First, the feared traffic nightmare didn't materialize Sunday, when cycling and hockey fans minded their transit rules in the morning. Then another doomsday scenario was averted when the Coyotes and goalie Mike Smith cooperated by shutting out the Kings.
Result No. 2: The road it is for the Kings. Phoenix defeated them, 2-0, on Sunday in Game 4 of the Western Conference finals as captain Shane Doan scored twice, sending the series back to Arizona. It was the Kings' first loss in more than a month, ending an eight-game playoff winning streak.
Game 5 will be Tuesday in Glendale, Ariz. The Kings are 7-0 in road games in the playoffs.
The Coyotes' win Sunday also meant the Clarence Campbell Bowl — given to the Western Conference playoff champion — was whisked off by its handlers into the night. OK, the afternoon.
And so, the trophy almost no player wants to touch because of superstition remained untouched by NHL deputy commissioner Bill Daly, who was in the house in case he had to award it.
The Kings lead the best-of-seven series, 3-1, and the Coyotes have a long haul ahead, attempting to become the fourth team in NHL history to win a playoff series after trailing three games to none.
They took the first step by continually frustrating the Kings with a strong forecheck, flawless penalty killing and Smith. Smith, who faced 36 shots, recorded his third shutout in these playoffs.
"I don't know if we like adversity, but we've had to deal with it an awful lot this season," Smith said. "I think it's made us stronger as a team.
"Tonight, we had nothing to lose. We had to make sure we played our best game. That would give us a chance to win. We obviously had a huge game from Doan. It trickled down through our lineup. He was unbelievable."
The Kings' frustration carried over to the postgame news conference. Kings Coach Darryl Sutter was annoyed at having to wait so long to speak, his patience wearing thin while Phoenix Coach Dave Tippett and Doan and Smith answered questions.
Sutter started and ended his session by complaining about the delay. Once he turned his attention to the game, he delivered some pointed and pertinent critiques. "I think we had some guys [who] had trouble adjusting to the pace of how they played," Sutter said.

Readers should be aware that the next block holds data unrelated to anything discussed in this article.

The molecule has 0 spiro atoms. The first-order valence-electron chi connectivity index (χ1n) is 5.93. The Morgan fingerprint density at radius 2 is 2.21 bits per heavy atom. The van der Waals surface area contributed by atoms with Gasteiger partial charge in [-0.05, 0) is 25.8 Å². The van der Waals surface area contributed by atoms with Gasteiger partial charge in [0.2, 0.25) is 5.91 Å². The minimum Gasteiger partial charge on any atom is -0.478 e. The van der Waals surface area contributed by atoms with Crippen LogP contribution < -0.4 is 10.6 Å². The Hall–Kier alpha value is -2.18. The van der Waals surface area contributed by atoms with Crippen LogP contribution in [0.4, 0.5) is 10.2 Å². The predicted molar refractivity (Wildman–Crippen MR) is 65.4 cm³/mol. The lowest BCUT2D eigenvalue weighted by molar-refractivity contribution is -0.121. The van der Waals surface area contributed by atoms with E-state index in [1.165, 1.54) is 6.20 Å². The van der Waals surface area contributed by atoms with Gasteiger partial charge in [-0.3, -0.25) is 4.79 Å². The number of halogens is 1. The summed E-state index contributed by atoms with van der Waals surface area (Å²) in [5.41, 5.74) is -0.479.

He broke down the play leading to Doan's first goal, which was late in the first period on the power play, calling it "a soft play out of the corner." Indeed, Doan was able to emerge from the right corner and proceed unscathed to the front of the net, beating Kings goalie Jonathan Quick with a backhander.
And there went the Kings' streak of killing off 30 consecutive penalties, going back to Game 5 of the first-round series against Vancouver. Phoenix got the power play on a borderline call against the Kings' Justin Williams for interference with Smith.
"I was obviously not trying to interfere with him," Williams said. "As I said, it certainly wasn't the difference."
Some associated with the Kings took note of the calls and the possible impact of what the Coyotes' Tippett had to say after Game 3. Tippett had spoken Thursday about perceived "embellishment" by the Kings to draw penalties, though he said his comments were not "geared toward" Thursday's Game 3.
Kings left wing Dustin Brown didn't think there was a reaction by the referees to Tippett's remarks, however.
"I think the refs, they get graded and do all that sort of thing this time of year and get whittled down to who is going to play in the final," Brown said. "What a coach says in a media conference I don't think the refs really probably follow too much.
"It's one of those things. When one team gets more power plays . . . that's how it's been in this league forever. Even in the regular season, you see coaches complaining about refs after games when they don't have as many power plays."
Earlier, Brown had talked about hitting the reset button and refocusing. But he had to stop short and chuckle when the man sitting next to him in the dressing room, his center, Anze Kopitar, was using almost the same words.
Talk about synchronized linemates.
Sutter, of course, had his own take.
"You got to win four games," he said. "Do I like going back on the road tomorrow?" he said. "No, absolutely not. But that's the way it works. . . .
"Did we think as, not a home-ice team, we weren't ever going to lose a game? No, it's that simple. You're supposed to play 28 games, not 12 or 13, four of five. That's what it is, right?"